Encouraged by a win at the U.S. Supreme Court in June, abortion activists filed a lawsuit on Wednesday that challenges two Missouri abortion laws.
The lawsuit is one of three that Planned Parenthood, the American Civil Liberties Union and the Center for Reproductive Justice filed Wednesday against laws in Missouri, Alaska and North Carolina.
The Missouri lawsuit claims that two state laws, one requiring abortion facilities to meet the same health and safety standards that other outpatient surgical centers meet, and another requiring abortion practitioners to have admitting privileges at nearby hospitals, are unconstitutional. The abortion groups argue that the laws have “severely restricted access” to abortion and deprived some women of the “right” to abort their unborn children.
The Kansas City Star reports the Planned Parenthood affiliates in Missouri say in the lawsuit that the state laws are “medically unnecessary restrictions on abortion.” The lawsuit mentioned a similar Texas law that the U.S. Supreme Court struck down in June.
“The Supreme Court of the United States has ruled that these politically and ideologically motivated restrictions serve no medical purpose and lead to potentially dangerous and harmful consequences for patients seeking abortion,” Laura McQuade and Mary Kogut, CEOs of the two Planned Parenthood abortion affiliates in Missouri said in a joint statement.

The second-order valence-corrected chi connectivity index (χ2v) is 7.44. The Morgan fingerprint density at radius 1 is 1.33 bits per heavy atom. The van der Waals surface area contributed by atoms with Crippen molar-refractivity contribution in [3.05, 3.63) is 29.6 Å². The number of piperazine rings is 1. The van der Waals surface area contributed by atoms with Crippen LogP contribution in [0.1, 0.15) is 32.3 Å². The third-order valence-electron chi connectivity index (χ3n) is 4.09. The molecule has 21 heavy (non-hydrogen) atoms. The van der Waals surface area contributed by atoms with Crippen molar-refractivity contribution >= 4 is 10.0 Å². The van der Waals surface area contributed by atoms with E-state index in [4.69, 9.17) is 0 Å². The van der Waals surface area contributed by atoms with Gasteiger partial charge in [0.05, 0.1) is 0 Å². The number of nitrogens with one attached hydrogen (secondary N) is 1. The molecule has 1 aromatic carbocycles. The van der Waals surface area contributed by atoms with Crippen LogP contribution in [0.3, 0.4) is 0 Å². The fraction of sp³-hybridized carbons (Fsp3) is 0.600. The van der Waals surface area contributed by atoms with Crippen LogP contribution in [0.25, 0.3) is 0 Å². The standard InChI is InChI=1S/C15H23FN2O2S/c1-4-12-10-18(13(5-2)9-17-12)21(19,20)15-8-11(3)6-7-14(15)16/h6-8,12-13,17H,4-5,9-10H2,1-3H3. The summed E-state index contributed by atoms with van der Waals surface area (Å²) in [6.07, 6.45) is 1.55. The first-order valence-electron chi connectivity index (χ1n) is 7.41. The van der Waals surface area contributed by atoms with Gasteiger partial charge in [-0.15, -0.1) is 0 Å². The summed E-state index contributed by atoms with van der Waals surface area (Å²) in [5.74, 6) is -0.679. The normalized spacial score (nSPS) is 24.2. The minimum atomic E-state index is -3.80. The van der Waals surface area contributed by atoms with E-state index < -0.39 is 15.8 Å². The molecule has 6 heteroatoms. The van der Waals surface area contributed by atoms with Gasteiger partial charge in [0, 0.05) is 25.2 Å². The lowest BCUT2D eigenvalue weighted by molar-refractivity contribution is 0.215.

The two Missouri laws resulted in just one remaining abortion practice in the state – the Planned Parenthood in St. Louis. A Columbia Planned Parenthood lost its license to do abortions in July because its abortionist did not have hospital admitting privileges.
According to the Kansas newspaper, the Columbia Planned Parenthood will begin doing abortions again if a court strikes down the laws. Another Planned Parenthood in Springfield also could begin doing abortions if the courts side with abortion activists in their new lawsuit, the News-Leader reports.
A Missouri Planned Parenthood spokesperson told the newspaper that they have abortionists “at the ready” for Springfield if the law is overturned.
Cheryl Sullenger, senior vice president with Operation Rescue, told reporters that the admitting privileges law protects women from “fly-by-night abortionists” who cannot care for their patients in cases of injury.
Abortion activists claim the regulations are unnecessary. In the lawsuit, they claim that abortions are “extremely safe” and do not need to be regulated in the same ways as other outpatient surgical procedures.
The lawsuit is not wholly unexpected. Abortion activists vowed to continue legal action after the U.S. Supreme Court sided with them in overturning a Texas abortion law in June. The Texas law arguably was responsible for saving the lives of tens of thousands of unborn babies by closing abortion clinics that were unable to meet the kinds of medical and safety standards that legitimate medical centers meet.
The U.S. is one of just a handful of countries that allows abortion on demand through all nine months of pregnancy, and abortion activists are desperately trying to keep it that way. Despite what abortion activists claim, the laws that prohibit later-term abortions and those that require abortion facilities to meet basic health and safety standards are backed by strong scientific evidence and concerns about the well-being of women and children.